Active troops will stay on US-Mexico border at least through September

Active troops will stay on US-Mexico border at least through September

Pfc. Kiswindsida Ouedraogo, 3rd Expeditionary Sustainment Command, places a pallet of concertina wire onto the bed of a truck using a forklift near the Arizona-Mexico border on Dec. 1, 2018. Installing concertina wire on barriers along the southern border has been a primary duty of active troops. The Pentagon said an additional 160 miles of concertina wire will be put up in Arizona and California. (Second Lt. Corey Maisch/U.S. Army)

WASHINGTON — Active military forces will remain at the U.S.-Mexico border at least through September under new orders approved by the Pentagon.

Acting Defense Secretary Patrick Shanahan agreed late Monday to the latest request by the Department of Homeland Security for the active force to remain in support of its efforts along the border.

The extended deployment will mean that — unless orders are adjusted — active forces will be in support of DHS for almost a year.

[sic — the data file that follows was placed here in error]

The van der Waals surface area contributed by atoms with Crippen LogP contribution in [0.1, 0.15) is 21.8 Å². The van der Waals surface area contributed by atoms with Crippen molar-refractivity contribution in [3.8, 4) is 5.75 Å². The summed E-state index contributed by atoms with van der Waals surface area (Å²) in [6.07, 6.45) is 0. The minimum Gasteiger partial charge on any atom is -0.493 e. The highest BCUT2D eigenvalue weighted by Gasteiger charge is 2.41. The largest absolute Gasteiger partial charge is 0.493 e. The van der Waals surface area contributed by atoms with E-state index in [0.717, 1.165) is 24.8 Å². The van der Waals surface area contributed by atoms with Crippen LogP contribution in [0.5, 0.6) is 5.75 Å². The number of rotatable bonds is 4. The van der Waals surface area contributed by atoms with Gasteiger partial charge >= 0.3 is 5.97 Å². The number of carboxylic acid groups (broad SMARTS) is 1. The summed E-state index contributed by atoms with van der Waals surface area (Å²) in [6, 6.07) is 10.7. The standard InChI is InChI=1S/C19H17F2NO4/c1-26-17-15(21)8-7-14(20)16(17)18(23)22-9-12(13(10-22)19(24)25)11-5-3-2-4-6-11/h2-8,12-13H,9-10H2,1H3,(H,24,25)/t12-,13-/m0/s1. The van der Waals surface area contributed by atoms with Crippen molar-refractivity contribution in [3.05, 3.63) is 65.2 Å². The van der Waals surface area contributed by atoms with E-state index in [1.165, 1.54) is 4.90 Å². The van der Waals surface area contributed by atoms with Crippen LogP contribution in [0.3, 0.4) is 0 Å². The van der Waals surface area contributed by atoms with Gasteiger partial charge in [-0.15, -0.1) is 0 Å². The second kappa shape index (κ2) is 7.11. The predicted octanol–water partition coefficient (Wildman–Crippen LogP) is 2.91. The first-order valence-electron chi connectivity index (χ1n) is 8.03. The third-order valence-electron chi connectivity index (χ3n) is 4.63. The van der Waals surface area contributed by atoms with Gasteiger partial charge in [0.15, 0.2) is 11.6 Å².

“In response to the December 27, 2018 request from the Department of Homeland Security (DHS), Acting Secretary of Defense Pat Shanahan approved Department of Defense assistance to DHS through Sept. 30, 2019,” a Pentagon statement to reporters said. “DoD is transitioning its support at the southwestern border from hardening ports of entry to mobile surveillance and detection, as well as concertina wire emplacement between ports of entry. DoD will continue to provide aviation support.”

Atop the list of duties: Install an additional 160 miles of concertina wire in Arizona and California, Pentagon officials said.

When the latest request was made, Pentagon officials said on background that they would base their decision on capability needs and not the number of forces sought.

The original deployment of active troops, called “Operation Faithful Patriot” before the November 2018 election, was to end in mid-December 2018. That deadline was extended to Jan. 30, 2019.

Roughly 2,350 active-duty troops are assisting DHS, down from a maximum of 5,900. There are also about 2,200 National Guard troops helping DHS under “Operation Guardian Support;” that deployment started in April 2018.

CNN reported that the cost of deploying active troops to the border is projected to be $132 million by the end of January. It also reported the cost of National Guard troops at the border is estimated to cost $308 million by Sept. 30. Pentagon officials remain poised to act should President Donald Trump declare a national emergency and order the Defense Department to build a wall along the border.

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